Natalia Januła: The Picnic

On 11 July, Natalia Januła’s exhibition opens at apiece, a showcase-style gallery strategically focused on autonomous artistic expression.

“Come closer”, she said to the snake. Tongue flicking and hissing “ss-sss-ss”, the snake moved towards the slick and scaly Goddess. Their picnic was formed of turbulent material, so the snake picked a path with care, navigating that which had been gathering in a time before time. Her utterance might have been lost between one epoch and another, but feeling beyond words, the snake registered an imminent potential resonating within the Goddess’ command. The eternal void was slippery with change, and there was so much motion in it; seas of chaos laughed, glittering as the formless waters churned. Amidst this hung an egg, still and perfect. The Goddess, a fish of great wisdom, watched as the final guest slithered to join them. She wondered if she had welcomed the one who could sustain the patient embrace required to release the multitudes focused inside her egg, but that is quite another story. “To health, to life, now let us begin”.

  • Hannah Blows

The Picnic is exploring the potential and the paradox of a hyper-capitalist, globally connected reality. Bodies, nature, food, gender and labor are employed in an industry where even invisible and abstract forces, such as love, can materialize into a definitive economy of objects, consumerism, units and value. The work references culinary, anatomical and bric-a-brac assemblages via a nostalgic and satirical version of a “cabinet of curiosities” and edible products, for which the apiece gallery becomes a showcase.

Like goods in shop windows, the works of art displayed in galleries, especially in this one, are not themselves. In general, there is no such thing as a thing in itself. They signify the relationship among the present, future, desires, references, parallels, the ability to form memories and rituals, as well as the possibility of exploring the exchange between the object and the subject. Similarly, the egg, including its ability to nourish and give birth to new life, is a motif found in the mythology of many cultures and civilizations (the Cosmic Egg or the Earth Egg). Or else, the tongues and the fish, these silicone and 3d printed references to anatomical parts and animals, as well as the floating miniature table, express a humorous approach to Eastern European culinary delicacies.

Januła’s artwork focuses on socio-cultural rituals and practices, aesthetic-commercial methods of arousing desire and the “force of materiality”. Compulsive and habitual consumption is our cultural responsibility and duty, an indicator of our place in the social hierarchy. While Professors of Design Dunne and Raby argue that “by speculating more, at all levels of society, and exploring alternative scenarios, reality will become more malleable and, although the future cannot be predicted, we can help set in place today factors that will increase the probability of more desirable futures happening”.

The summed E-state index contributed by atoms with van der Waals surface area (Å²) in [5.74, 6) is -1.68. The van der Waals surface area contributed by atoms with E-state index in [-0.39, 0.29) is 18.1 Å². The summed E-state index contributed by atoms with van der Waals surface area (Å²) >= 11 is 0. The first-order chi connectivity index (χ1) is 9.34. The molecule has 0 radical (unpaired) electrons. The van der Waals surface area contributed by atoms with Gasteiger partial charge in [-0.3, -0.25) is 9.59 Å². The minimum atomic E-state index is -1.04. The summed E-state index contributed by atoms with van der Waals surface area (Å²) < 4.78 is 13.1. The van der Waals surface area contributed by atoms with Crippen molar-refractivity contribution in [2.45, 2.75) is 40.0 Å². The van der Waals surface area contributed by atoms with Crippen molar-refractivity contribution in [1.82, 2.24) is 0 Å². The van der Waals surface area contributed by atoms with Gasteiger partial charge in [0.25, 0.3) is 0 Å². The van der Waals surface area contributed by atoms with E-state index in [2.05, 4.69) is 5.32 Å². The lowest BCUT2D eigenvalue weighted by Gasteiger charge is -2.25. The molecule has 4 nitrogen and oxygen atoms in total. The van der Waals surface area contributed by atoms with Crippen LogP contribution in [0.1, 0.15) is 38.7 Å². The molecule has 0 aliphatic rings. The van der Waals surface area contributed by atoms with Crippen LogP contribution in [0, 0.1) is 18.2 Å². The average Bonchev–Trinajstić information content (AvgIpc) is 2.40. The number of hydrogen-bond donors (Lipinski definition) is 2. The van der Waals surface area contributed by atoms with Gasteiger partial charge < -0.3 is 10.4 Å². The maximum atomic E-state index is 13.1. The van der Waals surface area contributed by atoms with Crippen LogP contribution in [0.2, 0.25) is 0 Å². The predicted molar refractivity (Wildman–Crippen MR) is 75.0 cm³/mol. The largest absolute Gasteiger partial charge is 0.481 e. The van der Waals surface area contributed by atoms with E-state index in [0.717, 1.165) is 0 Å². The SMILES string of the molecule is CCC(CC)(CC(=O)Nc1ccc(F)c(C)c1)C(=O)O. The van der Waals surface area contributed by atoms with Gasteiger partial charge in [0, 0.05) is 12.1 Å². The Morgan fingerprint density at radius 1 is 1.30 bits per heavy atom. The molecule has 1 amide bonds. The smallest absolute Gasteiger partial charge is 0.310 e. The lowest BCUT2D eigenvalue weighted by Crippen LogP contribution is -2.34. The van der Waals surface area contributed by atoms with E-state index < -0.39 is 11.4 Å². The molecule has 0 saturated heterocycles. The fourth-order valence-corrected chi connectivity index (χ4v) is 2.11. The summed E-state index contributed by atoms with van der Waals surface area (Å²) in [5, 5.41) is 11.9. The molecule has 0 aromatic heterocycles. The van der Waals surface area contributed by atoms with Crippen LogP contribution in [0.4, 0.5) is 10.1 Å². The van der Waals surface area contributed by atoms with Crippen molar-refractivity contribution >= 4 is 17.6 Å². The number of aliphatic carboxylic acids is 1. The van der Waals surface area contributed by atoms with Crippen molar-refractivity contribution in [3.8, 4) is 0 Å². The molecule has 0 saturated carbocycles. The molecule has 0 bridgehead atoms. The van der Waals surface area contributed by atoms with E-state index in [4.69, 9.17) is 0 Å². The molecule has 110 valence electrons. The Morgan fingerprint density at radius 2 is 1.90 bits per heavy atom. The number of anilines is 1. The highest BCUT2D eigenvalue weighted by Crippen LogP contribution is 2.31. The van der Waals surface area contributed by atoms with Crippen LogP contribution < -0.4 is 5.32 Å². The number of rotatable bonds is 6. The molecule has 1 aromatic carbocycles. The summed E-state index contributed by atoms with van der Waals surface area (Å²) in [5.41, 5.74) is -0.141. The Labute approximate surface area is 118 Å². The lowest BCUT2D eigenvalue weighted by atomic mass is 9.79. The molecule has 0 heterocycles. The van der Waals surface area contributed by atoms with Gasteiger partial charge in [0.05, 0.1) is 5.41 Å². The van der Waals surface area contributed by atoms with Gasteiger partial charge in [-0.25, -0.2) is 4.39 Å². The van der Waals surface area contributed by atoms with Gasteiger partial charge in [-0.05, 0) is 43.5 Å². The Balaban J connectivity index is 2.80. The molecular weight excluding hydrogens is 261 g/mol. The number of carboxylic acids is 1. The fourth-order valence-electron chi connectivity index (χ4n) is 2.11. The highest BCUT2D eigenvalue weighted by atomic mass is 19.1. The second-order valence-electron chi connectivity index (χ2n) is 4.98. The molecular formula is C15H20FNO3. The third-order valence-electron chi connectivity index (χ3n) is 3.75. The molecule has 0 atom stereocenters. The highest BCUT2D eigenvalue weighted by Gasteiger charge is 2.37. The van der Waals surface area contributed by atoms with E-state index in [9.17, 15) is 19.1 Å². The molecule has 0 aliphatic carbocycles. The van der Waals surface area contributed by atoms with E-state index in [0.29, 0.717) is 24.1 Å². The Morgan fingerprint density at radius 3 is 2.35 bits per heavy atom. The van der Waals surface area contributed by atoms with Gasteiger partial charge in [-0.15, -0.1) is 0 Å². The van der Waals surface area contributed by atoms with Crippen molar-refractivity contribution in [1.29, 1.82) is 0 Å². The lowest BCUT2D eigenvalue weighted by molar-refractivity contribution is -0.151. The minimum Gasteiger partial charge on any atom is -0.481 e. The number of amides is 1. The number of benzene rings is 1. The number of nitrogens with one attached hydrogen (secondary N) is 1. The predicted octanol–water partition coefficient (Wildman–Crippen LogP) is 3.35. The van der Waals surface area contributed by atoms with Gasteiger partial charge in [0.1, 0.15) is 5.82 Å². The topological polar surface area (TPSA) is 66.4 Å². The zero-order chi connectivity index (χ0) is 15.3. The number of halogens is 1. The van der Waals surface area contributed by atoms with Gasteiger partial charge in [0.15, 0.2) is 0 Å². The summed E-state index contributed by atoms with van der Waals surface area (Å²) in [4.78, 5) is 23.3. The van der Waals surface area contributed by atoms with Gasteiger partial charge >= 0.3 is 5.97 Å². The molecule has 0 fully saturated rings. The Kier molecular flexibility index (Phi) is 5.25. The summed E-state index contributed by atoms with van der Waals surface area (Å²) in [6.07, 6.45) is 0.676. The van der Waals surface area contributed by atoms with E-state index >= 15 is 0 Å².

Natalia Januła is a Polish-born artist currently based in London. She received her MA from Slade School of Art in 2016. In her current artistic research she looks into bodily fragility and the ambiguous and obscure connection between domesticity and technology, futurism and decay. Her practice employs a range of technologies and methods, including video, installation, CGI, performance, sculpture, kinetics and sound.

Crossing the boundaries of the intimate and alien, her work can be at once comforting and unnerving, desirable yet repulsive. A perturbing humor twists and winds pervasively throughout. Januła often works collaboratively in an effort to build a reciprocal ecosystem with individuals from various disciplines and backgrounds.

Januła has exhibited in the UK, USA, Canada and Europe including two solo exhibitions at New Art Projects (London) and Union Gallery; her group shows include the Horse Hospital, Final Hot Desert, Collective Ending, Iklectic, TBA Academy, Gossamer Fog, Embassy, Subsidiary Projects, Xxjira Hii, New Art Projects, the Factory Project and Conditions, amongst others. She has also participated in residencies at Jupiter Woods, Camden Art Centre, Biquini Wax and Arts Territory.

Exhibition curators: Milena Černiakaitė and Aušra Trakšelytė

Communication: Menų komunikacija

Graphic design: Marek Voida

The exhibition is partly funded by the Lithuanian Council for Culture and Vilnius City Municipality.

The exhibition is open 24/7, until 1st of September 2024

Vladas Urbanavičius: Dvispalvis

On 15 May, exhibition of Vladas Urbanavičius, laureate of the Lithuanian National Prize for Culture and Arts, opens at “apiece”, a showcase-style gallery strategically focused on autonomous artistic expression.

The sculptor had a bunch of proposals for the showcase-type space, so it was quite a challenge to focus on “just one thing” that the object should be or do. The sculptor also said that the gallery itself presented a challenge, since it is neither a standard enclosed space, nor a public space in its usual sense. Moreover, one side of the gallery is oriented towards M. K. Čiurlionis Street (a more urban space), while the other side faces nature (S. Kymantaitė-Čiurlionienė Square). In the ambiguity of this “closed vs. open”, “culture vs. nature” space, Urbanavičius’ “Bicoloured” is wedged into the gallery space that is itself framed by its windows. The work remains monumental without being dominant, and retains the characteristic features of the sculptor’s work: attention to material and a subtle sense of form and of exhibition space.